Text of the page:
Over the Summer, both Justin and Garrett attended their first sleep-away camp. It lasted for two weeks and allowed GWE and I just enough time to leave town, get drunk while wine tasting, act like adults again, and then return to Los Angeles as if nothing happened. When we returned, we were met with multiple letters from both boys. Garrett was having the greatest experience of his life and was considering relocating to the woods of Sanger, California full time…at the age of 7. Justin had a different experience. He was not having a good time. He wanted to make it abundantly clear to us that he was having such a terrible time that he never wanted to go back to camp ever again.
Part of me wanted to yell at him and tell him that he better start having fun because this camp was f@#$&%g expensive! But, I decided to take a different route. I didn’t have the greatest camp experiences either when I was a kid. So, I sympathized with his situation and decided to send him this note instead:
Hi Justin –
I saw the letter you mailed home and I’m sorry to hear that you’re not having a good time. I want to tell you about my experiences at camp and give you some advice on what you should think about doing. You’ve got five days left and I think you can find a way to have a great experience there, but it takes a little bit of work and you have to be willing to do things that aren’t in your comfort zone.
Grandma and Papa sent me to a four-week, sleep-away camp starting at your age. I had a miserable experience. I had a very hard time making a connection with anyone. It felt like most of the kids already knew each other or they had more in common with each other than I did. To make matters worse, my cousins were at the same camp. I think it was Grandma and Papa’s hope that (at the very least) my cousins would be friends with me and show me around. They did not. They completely ignored me. I spent the first year alone and I hated every minute of it.
And, it was hot. If you think California is hot, you haven’t felt the humidity of a HOT Georgia Summer. It was so hot on the first year that we couldn’t do any of the lake activities because they lake had dried out. You could walk out on the dock, but it was 10 feet above dry soil. Half the camp’s activities were supposed to be on the lake. But that year, there was no swimming, canoeing, fishing, etc. (Somehow the lake dried up, but Poo Pond was always full. I never understood that.)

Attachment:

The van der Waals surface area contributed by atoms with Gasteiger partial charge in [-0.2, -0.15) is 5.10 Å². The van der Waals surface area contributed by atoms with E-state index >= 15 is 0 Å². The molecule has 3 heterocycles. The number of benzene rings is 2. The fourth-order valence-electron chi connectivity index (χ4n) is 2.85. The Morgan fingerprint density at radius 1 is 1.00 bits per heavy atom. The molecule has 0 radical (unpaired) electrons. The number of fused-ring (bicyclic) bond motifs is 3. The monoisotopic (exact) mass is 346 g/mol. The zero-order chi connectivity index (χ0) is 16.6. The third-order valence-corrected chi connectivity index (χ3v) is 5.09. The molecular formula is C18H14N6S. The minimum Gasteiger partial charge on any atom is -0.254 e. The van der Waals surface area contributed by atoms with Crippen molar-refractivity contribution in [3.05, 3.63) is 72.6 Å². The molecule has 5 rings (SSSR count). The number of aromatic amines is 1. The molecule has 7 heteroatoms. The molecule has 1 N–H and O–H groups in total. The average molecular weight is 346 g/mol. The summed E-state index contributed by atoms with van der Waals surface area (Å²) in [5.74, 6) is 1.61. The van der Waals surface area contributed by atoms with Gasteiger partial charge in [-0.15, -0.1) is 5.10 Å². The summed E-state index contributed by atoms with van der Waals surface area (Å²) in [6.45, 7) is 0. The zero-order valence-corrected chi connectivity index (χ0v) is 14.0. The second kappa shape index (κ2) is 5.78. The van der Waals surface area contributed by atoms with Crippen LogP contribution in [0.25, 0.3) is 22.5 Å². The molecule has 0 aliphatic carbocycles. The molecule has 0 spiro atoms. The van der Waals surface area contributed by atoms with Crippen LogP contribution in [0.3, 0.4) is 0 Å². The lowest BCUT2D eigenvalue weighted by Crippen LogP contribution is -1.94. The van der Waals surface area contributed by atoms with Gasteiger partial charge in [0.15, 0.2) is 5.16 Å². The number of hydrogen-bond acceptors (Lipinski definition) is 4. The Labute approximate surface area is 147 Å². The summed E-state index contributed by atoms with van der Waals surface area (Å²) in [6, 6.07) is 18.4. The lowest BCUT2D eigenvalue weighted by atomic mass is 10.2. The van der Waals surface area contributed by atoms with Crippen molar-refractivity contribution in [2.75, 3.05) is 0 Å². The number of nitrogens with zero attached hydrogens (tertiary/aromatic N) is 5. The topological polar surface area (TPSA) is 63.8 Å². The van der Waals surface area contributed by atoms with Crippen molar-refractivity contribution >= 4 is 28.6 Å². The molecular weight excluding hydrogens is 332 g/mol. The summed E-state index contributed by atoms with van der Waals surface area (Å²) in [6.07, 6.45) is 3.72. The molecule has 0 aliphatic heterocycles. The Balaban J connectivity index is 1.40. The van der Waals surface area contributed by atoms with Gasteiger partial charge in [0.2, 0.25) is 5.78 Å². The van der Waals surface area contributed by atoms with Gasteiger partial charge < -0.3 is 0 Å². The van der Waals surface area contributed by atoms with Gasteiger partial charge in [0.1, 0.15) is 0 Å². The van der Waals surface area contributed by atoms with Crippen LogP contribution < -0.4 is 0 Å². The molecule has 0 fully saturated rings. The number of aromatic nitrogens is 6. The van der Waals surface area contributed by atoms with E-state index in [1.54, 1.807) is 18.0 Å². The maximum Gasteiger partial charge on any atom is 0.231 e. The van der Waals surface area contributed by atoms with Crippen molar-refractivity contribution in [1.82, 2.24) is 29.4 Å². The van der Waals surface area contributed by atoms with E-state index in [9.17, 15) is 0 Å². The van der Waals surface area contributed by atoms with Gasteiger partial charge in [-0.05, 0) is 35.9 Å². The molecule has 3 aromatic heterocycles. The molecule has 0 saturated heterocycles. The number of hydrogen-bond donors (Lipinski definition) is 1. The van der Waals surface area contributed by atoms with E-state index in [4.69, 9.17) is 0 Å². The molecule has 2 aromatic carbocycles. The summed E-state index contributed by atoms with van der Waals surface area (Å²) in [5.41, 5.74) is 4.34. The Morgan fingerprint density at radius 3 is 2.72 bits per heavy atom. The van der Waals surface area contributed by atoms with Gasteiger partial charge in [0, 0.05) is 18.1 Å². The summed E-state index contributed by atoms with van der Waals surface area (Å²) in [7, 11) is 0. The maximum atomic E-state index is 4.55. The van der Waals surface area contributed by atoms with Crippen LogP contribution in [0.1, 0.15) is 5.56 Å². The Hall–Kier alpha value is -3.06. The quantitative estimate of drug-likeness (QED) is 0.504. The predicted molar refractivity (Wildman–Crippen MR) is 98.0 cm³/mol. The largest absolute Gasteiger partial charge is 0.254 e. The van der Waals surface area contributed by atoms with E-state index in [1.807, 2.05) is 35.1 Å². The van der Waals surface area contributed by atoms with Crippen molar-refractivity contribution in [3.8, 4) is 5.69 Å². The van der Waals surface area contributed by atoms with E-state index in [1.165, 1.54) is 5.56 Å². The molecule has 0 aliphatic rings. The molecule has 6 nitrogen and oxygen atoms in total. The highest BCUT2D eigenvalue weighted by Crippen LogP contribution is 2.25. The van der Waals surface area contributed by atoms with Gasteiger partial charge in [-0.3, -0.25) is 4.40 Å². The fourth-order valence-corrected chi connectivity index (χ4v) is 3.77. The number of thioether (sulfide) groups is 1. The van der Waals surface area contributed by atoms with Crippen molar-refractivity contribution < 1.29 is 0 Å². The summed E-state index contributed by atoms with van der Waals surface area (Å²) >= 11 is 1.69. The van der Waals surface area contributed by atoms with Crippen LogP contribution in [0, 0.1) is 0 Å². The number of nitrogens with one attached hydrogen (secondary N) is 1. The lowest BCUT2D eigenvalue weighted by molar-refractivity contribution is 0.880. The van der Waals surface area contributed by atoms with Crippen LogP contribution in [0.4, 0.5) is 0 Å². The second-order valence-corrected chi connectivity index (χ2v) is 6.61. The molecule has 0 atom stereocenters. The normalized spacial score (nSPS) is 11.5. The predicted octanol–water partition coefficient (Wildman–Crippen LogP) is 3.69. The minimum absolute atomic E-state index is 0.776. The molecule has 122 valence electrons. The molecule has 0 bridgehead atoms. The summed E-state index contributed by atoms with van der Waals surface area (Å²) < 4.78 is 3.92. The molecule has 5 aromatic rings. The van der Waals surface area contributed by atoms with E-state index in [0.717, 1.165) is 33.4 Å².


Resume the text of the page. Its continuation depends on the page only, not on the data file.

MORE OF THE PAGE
Yes, there were activities that I didn’t want to do and thought they were beneath me. I didn’t want to sing songs and I didn’t want to dance around and I really, really hated “Color Wars.” (If they don’t do that, I’ll explain it to you later.) I disliked anything that required running or getting dirty. Just like you, I loved everything tech…and there was little to none of it at camp.
If you ask Grandma, I’m sure she remembers me sending her a note that basically said, “If you loved me, you’d get me out of here.” I’m sure she wasn’t thrilled to get it and she did not come to get me. I felt like I was alone in a place that I didn’t want to be. I was stuck.
That may have been the moment that I realized, it wasn’t up to anyone else to provide me with a good time…or provide me with friends…or make sure I was having a good experience. The truth is, it was completely up to me. So, I’m imparting this (hard-earned) wisdom onto you: Your experiences in camp (and in life) are entirely up to you. If you don’t want to participate and you don’t want to have a good time, you don’t have to. But, if you give a shit 😊 (like I tell you in golf), you may be surprised by the wonderful experiences you end up having by accident.
As I often tell writers, “Bad Decisions lead to Good Stories.” Don’t think going down the waterslide is a good idea? Try doing it anyway. You may get a good story out of it. Don’t think that trying the ropes course seems safe? Try it…you will definitely have a good story. Don’t want to ride the ATV? A good crash will always lead to a good story. Don’t want to fish? Go fishing…and then tell everyone about how the BIG one got away. Good stories and weird experiences are the things that help us create friendships. “You think you had a weird experience on the lake, let me tell you about mine….”
When it came to camp, I made 1 friend. His name was Shlomo. I’m not kidding. He was an exchange student from Israel. He was a weird kid, but my kind of weird. And, then we met a kid named Billy Mitchell. He, too, was weird. He wasn’t Jewish, but his parents sent him to a Jewish camp anyway. And finally, there was “Ice” – the only African American kid in an entirely Jewish camp. Slowly, and by participating, I found friends and we were weird together.
Buddy – it’s up to you. I’m glad you love your art, but it’s sometimes hard to make friends with your nose buried in your sketchbook.
Please try to have a good time. Do something new, something you’ve never done before. And, when you come home, you can tell me how your bad decision led to a great story.